He just wasn't. So after more than three hours, more than 1,200 passes, more than 30 shots, five goals, one premature celebration, and eight penalty kicks, it was all over but the paperwork.
Because if there is one thing about Asprilla, one thing that everyone who has played with and watched him during his four up-and-down years in Portland knows, it's this: he doesn't miss penalties. He smokes them. Hits them harder than just about anyone you've ever seen.
That's why the Timbers lined him up to take their fifth kick. And sure enough, after striding slowly to the spot, an MLS instant classic on his right foot, he hit his penalty hard. Hard enough that, even though it was poorly placed, even though Seattle goalkeeper Stefan Frei got a hand to it, it flew in anyway.
With the conversion, the Timbers ousted the Seattle Sounders from the MLS Cup Playoffs — finishing 3-2 losers on the night, 4-4 survivors on aggregate, and 4-2 winners in the shootout that finally ended it.
Thought you'd never see anything comparable to the Double Post game? You weren't alone. You also, as luck would have it, weren't right.
There's no telling yet if what transpired at CenturyLink Field on Thursday night will propel the Timbers to a championship like that nearly indescribable Wild Card win three years ago did. There's a long road yet from here to December 8, with what promises to be a difficult Western Conference Final series next up.
But here's what we know for sure: we just witnessed the greatest game in the history of American soccer's premier rivalry, one that swung back and forth and back again with so much intensity and so much erraticism that it will days and weeks to completely unpack.
These two great clubs locked horns and wouldn't let go. Neither was perfect, but neither gave an inch. The Timbers, playing their third game in nine days, pinned back for long stretches, refused to yield. The Sounders, on the brink of elimination, missing two of their most vital players, wouldn't fade away either.
They just rammed into and scrambled around each other for more than 120 minutes on that vast expanse of CenturyLink turf, each side never letting the other out of sight until they stopped and stood side-by-side on the midfield stripe, watching the shootout, and waiting for its verdict.
At the start of the evening, the Sounders knew that a 1-0 win, courtesy of the strength of their away goal scored last Sunday in Portland, would be enough to secure their safe passage.
The result was a cagey first half, Seattle pushing forward but reservedly so, the Timbers sitting back but not too deep, both teams holding steady. But as the second half began with no score, the Sounders began to increase the urgency of their forays forward — and, soon enough, the game exploded into life.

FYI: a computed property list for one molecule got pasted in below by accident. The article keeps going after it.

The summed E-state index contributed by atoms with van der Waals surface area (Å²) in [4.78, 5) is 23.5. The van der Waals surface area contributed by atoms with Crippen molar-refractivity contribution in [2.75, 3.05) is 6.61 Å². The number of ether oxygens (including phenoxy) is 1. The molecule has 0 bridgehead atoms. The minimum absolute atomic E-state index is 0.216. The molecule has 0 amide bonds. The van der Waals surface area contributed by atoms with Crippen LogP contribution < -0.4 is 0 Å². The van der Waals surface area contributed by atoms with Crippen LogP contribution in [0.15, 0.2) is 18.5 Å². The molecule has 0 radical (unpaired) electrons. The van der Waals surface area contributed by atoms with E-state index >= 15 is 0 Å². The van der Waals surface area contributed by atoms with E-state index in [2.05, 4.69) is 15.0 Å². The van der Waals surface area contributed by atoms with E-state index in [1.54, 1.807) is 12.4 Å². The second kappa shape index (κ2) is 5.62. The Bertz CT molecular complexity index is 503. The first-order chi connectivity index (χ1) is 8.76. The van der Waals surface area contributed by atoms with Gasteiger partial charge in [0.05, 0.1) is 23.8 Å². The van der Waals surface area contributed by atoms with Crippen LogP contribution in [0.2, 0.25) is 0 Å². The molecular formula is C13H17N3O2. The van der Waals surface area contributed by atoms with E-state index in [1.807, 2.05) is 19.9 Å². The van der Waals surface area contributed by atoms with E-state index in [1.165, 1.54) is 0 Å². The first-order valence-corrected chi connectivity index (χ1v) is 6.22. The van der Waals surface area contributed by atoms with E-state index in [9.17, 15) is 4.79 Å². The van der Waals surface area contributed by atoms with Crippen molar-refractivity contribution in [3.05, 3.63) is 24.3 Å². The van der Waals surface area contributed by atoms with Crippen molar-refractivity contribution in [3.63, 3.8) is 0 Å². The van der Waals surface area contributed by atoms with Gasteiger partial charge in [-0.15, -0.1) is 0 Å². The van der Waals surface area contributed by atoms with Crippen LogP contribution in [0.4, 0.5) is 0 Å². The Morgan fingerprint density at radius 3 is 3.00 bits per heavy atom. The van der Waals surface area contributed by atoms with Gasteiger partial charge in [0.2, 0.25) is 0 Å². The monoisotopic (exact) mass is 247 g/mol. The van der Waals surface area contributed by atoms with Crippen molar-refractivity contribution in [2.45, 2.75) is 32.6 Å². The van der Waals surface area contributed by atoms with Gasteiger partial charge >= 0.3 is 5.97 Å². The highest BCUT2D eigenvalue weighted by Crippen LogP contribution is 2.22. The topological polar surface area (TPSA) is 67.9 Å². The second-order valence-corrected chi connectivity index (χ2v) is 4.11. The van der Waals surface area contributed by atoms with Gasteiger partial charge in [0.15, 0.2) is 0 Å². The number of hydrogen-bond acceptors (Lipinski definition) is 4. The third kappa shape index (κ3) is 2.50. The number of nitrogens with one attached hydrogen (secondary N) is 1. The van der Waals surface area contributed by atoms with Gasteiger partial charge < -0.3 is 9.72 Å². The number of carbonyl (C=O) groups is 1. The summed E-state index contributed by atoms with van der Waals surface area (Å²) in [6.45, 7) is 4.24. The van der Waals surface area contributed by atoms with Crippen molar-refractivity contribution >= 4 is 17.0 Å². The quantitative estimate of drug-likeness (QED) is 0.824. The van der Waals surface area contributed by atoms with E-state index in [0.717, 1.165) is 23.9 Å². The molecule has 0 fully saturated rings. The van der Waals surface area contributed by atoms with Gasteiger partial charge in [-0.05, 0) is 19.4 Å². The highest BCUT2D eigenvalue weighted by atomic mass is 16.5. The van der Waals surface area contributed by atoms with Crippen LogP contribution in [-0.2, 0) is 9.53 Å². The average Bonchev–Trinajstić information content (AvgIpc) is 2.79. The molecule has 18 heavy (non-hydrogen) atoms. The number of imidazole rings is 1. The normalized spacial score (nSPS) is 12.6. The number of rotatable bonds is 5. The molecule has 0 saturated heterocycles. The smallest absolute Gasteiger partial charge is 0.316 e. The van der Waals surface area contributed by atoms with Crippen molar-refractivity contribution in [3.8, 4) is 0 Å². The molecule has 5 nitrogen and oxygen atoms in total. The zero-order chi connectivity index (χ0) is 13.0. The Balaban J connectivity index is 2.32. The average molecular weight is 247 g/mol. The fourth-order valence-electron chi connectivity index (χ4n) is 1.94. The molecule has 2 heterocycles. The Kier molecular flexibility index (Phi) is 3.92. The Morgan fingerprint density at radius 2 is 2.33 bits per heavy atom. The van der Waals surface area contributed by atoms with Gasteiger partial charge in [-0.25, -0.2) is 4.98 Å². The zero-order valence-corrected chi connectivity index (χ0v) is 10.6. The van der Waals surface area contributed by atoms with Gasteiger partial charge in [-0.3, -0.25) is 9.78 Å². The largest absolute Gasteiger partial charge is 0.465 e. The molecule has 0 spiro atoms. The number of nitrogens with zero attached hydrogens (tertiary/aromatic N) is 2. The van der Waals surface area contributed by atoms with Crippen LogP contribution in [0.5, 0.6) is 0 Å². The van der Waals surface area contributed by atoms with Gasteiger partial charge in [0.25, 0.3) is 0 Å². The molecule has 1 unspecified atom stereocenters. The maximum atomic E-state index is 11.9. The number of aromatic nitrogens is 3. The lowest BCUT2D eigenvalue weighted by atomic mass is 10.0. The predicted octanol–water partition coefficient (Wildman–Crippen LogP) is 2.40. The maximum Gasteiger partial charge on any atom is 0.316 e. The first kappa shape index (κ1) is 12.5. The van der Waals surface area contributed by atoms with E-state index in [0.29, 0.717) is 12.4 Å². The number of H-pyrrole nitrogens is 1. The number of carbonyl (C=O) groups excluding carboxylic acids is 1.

With just more than 20 minutes to play. Seattle winger Victor Rodriguez swung in a long cross into the penalty area. Jeff Attinella came out to claim it and did, but then dropped the ball — allowing Raul Ruidiaz to steal in, and, after two bounces, slam it into the vacated goal.
But it didn't take long for a bailout to arrive. Asprilla entered the game for Andy Polo, and, ten minutes later, brought down a cleared cross and stabbed it to Sebastian Blanco — who took a touch to set himself, and then, like the dead-eye assassin he is, ripped a low shot out of Frei's reach into the corner.
That put the Timbers up 3-2 on aggregate. Seattle sent on Will Bruin and threw he and Roman Torres up top in search of an equalizer as time ticked away, but it was Lucas Melano, another substitute, who could have sealed the result in stoppage time, going through on goal only to see his shot palmed away by Frei.
One minute later, predictably, Seattle rescued themselves. Another long, searching cross was headed up by Liam Ridgewell and then back into the middle of the box by Blanco, where Ruidiaz, again perfectly positioned, laced a volley on the fly past Attinella and to force extra time.
Less than three minutes in, the teams began to exchange blows once again.
Diego Valeri stood a majestic cross up at the back post and Asprilla, crashing in unmarked, sent his header flying into the far side netting. But the Timbers' regained lead would be erased this time after just four minutes, the magisterial Nicolas Lodeiro converting a penalty won via a Blanco handball.
When the final whistle blew at the end of extra time, the teams still knotted after Rudiaz had a potential winner correctly ruled out for a handball, several of the Timbers players thought that they had won the series on away goals — not realizing that away goals do not count towards the tiebreaker in extra time.
When they found out that they were wrong, they didn't despair. They just picked themselves up and kept moving. That's what Attinella did too, making his first penalty save as a Timber on Osvaldo Alonso, at CenturyLink Field, to help decide a playoff shootout against Seattle.
You can't say enough about him. You can't say enough this entire team — flawed, even still, even as it has come into its own over the last month, but so large in character and so strong in its characters that you would never bet against them doing anything.
And still it fell to Asprilla, left for dead again and again during his Timbers career and made a punchline over the last several months, to save them all — not only batting cleanup in the shootout, but becoming the first player in MLS this decade to register a goal and an assist as a substitute in a playoff game.
He's never going to be a great player. But few have worked so hard, picked themselves up so many times, and come up so big when it has mattered so much. That's sports. Every once in a while, it leaves you with a smile that could last forever.
The Sounders are done. The Timbers are breathing. The Western Conference Final starts in just a tick more than two weeks' time.